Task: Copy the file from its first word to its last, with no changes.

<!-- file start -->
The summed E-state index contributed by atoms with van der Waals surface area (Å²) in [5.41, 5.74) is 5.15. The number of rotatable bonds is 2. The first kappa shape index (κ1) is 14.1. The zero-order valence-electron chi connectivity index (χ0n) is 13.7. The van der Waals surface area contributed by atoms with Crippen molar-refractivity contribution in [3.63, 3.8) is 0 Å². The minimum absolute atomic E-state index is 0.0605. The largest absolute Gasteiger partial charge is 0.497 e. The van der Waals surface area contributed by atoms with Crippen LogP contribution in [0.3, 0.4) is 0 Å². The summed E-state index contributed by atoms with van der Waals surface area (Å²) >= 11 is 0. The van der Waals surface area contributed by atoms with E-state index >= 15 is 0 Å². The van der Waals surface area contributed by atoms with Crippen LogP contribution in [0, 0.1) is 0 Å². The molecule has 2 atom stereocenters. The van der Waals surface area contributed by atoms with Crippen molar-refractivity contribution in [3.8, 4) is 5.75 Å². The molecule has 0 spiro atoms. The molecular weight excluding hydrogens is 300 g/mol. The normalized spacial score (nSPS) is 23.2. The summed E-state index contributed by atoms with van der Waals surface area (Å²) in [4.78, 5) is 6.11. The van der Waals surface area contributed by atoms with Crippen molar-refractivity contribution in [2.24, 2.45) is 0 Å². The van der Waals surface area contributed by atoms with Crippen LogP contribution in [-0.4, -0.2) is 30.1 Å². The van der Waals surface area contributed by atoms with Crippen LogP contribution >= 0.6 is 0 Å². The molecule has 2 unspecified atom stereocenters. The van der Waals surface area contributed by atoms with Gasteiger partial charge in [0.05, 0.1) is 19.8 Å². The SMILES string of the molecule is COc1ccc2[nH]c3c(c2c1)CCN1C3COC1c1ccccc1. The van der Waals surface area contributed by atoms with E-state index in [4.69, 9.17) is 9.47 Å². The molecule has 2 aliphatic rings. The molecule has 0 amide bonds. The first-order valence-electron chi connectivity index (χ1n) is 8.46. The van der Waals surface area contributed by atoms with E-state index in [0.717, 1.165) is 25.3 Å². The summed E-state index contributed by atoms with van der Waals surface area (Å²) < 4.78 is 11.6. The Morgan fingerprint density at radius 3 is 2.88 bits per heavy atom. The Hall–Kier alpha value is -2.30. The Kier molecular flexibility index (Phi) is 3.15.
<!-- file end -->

The summed E-state index contributed by atoms with van der Waals surface area (Å²) in [5.41, 5.74) is 5.15. The number of rotatable bonds is 2. The first kappa shape index (κ1) is 14.1. The zero-order valence-electron chi connectivity index (χ0n) is 13.7. The van der Waals surface area contributed by atoms with Crippen molar-refractivity contribution in [3.63, 3.8) is 0 Å². The minimum absolute atomic E-state index is 0.0605. The largest absolute Gasteiger partial charge is 0.497 e. The van der Waals surface area contributed by atoms with Crippen LogP contribution in [0.3, 0.4) is 0 Å². The summed E-state index contributed by atoms with van der Waals surface area (Å²) >= 11 is 0. The van der Waals surface area contributed by atoms with E-state index >= 15 is 0 Å². The van der Waals surface area contributed by atoms with Crippen LogP contribution in [0, 0.1) is 0 Å². The molecule has 2 atom stereocenters. The van der Waals surface area contributed by atoms with Crippen molar-refractivity contribution in [3.8, 4) is 5.75 Å². The molecule has 0 spiro atoms. The molecular weight excluding hydrogens is 300 g/mol. The normalized spacial score (nSPS) is 23.2. The summed E-state index contributed by atoms with van der Waals surface area (Å²) in [4.78, 5) is 6.11. The van der Waals surface area contributed by atoms with Crippen molar-refractivity contribution in [2.24, 2.45) is 0 Å². The van der Waals surface area contributed by atoms with Crippen LogP contribution in [-0.4, -0.2) is 30.1 Å². The van der Waals surface area contributed by atoms with Crippen LogP contribution >= 0.6 is 0 Å². The molecule has 2 unspecified atom stereocenters. The van der Waals surface area contributed by atoms with Gasteiger partial charge in [0.05, 0.1) is 19.8 Å². The SMILES string of the molecule is COc1ccc2[nH]c3c(c2c1)CCN1C3COC1c1ccccc1. The van der Waals surface area contributed by atoms with E-state index in [4.69, 9.17) is 9.47 Å². The molecule has 2 aliphatic rings. The molecule has 0 amide bonds. The first-order valence-electron chi connectivity index (χ1n) is 8.46. The van der Waals surface area contributed by atoms with E-state index in [0.717, 1.165) is 25.3 Å². The summed E-state index contributed by atoms with van der Waals surface area (Å²) < 4.78 is 11.6. The Morgan fingerprint density at radius 3 is 2.88 bits per heavy atom. The Hall–Kier alpha value is -2.30. The Kier molecular flexibility index (Phi) is 3.15.